Small Talk in a Time of Terror


Over the past year, I’ve been taking a train into New York City a couple of times a week–not an unpleasant trip, for the most part, provided there aren’t any equipment problems or extreme weather conditions. In which case, well…keep calm and carry on. You have no choice.

I usually see the same cadre of people, waiting, quiet, thoughtful folks, occasionally chatting with fellow commuters, but invariably ensconced in their smart phones, flipping through pictures or messages, texting, talking, and playing Candy Crush. I check my phone, too, but then I put it away. This is my daily break from hours of close encounters of the electronic kind. Besides, it’s a brief–increasingly rare–opportunity to be present with my surroundings, rather than suspended in virtual time and space.

Of course, the world has changed. Not only do people expect others to be constantly connected to their devices, but it’s difficult to be open and unsuspecting of the humanity around us, especially in a time of terror. The recent horror in Paris is a raw reminder of what has caught us unaware before in Boston, Mumbai, Madrid and Manhattan. Be wary of strangers. If you see something, say something–but not, “Hello, how are you?”

So in this era of cautious self-containment, I was intrigued by my recent interactions with a conductor on the Long Island Rail Road, a guy who is unfailingly friendly–even on the most harried days. Surely, conductors are trained to be unflappable in the brisk (and sometimes brusque) business of running the second busiest commuter line in North America. But he seemed totally natural and outgoing, chatting with everyone as he punched tickets. I decided one day I would ask him how he did it, wondering if he would respond or deflect. So I said, “I’ve noticed that you always manage to be cheerful, no matter how gloomy the weather or how overcrowded the train is. What’s your secret?”

He stopped and smiled. Then he answered.

“First, I get a lot of sleep,” he said. “I have a regular breakfast, usually oatmeal. I avoid watching the news–information that won’t help me or will depress me. I try to control what I can control in my life. You’re not going to change the world, but control what you can. Be nice. It’s free and it helps people, especially when they’re kept in enclosed places. Even when people aren’t at their best, they can be–it just may not the right time for them.” As he started to walk away, he turned back and added: “It’s the way my mother lived. I learned from watching her.”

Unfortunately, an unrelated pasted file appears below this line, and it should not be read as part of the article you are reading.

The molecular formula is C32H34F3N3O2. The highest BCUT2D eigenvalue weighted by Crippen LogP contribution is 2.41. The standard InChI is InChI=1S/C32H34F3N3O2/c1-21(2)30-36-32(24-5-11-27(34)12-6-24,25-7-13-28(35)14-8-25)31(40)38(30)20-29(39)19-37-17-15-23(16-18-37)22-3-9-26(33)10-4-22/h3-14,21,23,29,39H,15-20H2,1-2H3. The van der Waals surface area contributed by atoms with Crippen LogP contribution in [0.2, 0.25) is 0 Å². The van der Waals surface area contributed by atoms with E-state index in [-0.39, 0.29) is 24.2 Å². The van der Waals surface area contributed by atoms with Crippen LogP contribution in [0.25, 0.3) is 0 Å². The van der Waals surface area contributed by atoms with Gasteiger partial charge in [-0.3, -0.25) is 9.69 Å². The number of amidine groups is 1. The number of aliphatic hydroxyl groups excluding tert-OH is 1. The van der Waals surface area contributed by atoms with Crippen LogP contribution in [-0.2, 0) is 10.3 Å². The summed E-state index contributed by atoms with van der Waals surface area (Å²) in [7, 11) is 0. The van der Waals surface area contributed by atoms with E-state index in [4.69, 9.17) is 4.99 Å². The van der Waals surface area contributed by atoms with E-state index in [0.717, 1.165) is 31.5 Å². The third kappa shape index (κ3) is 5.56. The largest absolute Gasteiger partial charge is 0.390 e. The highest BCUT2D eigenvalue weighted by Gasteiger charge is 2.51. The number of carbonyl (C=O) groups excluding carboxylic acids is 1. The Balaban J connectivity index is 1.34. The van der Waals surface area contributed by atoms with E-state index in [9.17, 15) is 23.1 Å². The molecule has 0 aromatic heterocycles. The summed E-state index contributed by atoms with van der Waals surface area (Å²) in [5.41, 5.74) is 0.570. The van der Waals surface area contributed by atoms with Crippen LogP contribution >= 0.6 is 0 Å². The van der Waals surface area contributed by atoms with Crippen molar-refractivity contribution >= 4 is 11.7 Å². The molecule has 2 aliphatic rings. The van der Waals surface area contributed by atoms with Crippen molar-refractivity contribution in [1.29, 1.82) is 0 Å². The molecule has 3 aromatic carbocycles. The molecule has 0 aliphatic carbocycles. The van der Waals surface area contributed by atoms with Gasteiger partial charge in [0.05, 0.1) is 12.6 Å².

I did not see that coming.

Perhaps I expected some cordial, perfunctory response. But in upending my not-so-great expectations, he cracked my own self-contained public persona, and since that day, I’ve tried to take a different approach to those around me: “If you think something, say something.” Not something snarky, self-promoting or flirtatious. Just “small talk” that is spontaneous and uncalculating–random acts of communication.

I’m aware, of course, that wariness is warranted. There are risks to talking to strangers, like our parents told us. Some people may be soliciting something–money or business or companionship on their personal journey to salvation. Some people may not respond at all–it may not be the “right time” for them.

That’s okay.

As long as I remain authentic, connecting without looking for specific outcomes. I may remark about weird weather or share a frustration, an observation, a smile–or simply acknowledge someone with a nod or “Hi, how’ya doing?” No, I’m not exchanging life stories (although sometimes I get one). Mainly, I’m searching for a sensibility of openness, an opportunity to venture beyond the electronic dog fence surrounding my brain to run around and bark without being shocked.

I suspect that part of this sentiment is emerging from a deeper emotional well: These days, a good part of my life is about the daily struggle to connect with loved ones who have advanced dementia. It’s impossible now to have a conversation with these once dynamic and wonderful personalities. How much do we take conversation for granted–until we no longer have it? It’s only now that I understand how much we rely on steady streams of small talk each day for comfort, caring, a sense of safety in an uncertain world.

When I hold my mom’s hand; when find a few words that evoke a nod–better yet, a smile!–I am amazed by the radiant power of such connection. I remember the words of my conductor friend: “Be nice. It’s free and it helps people, especially when they’re kept in enclosed places.”

Everyone knows that human beings can be nasty, intolerant, cruel and violent–we watch the news every day. But in a free society, we also treasure our right to be safe from such elements. And while we can be free from each other, we also can be free for each other. We can express that sentiment in our daily small talk that says, “I’m here. You’re here. We’re all here, together, in community.”

–Ron Roel

Forty Forward!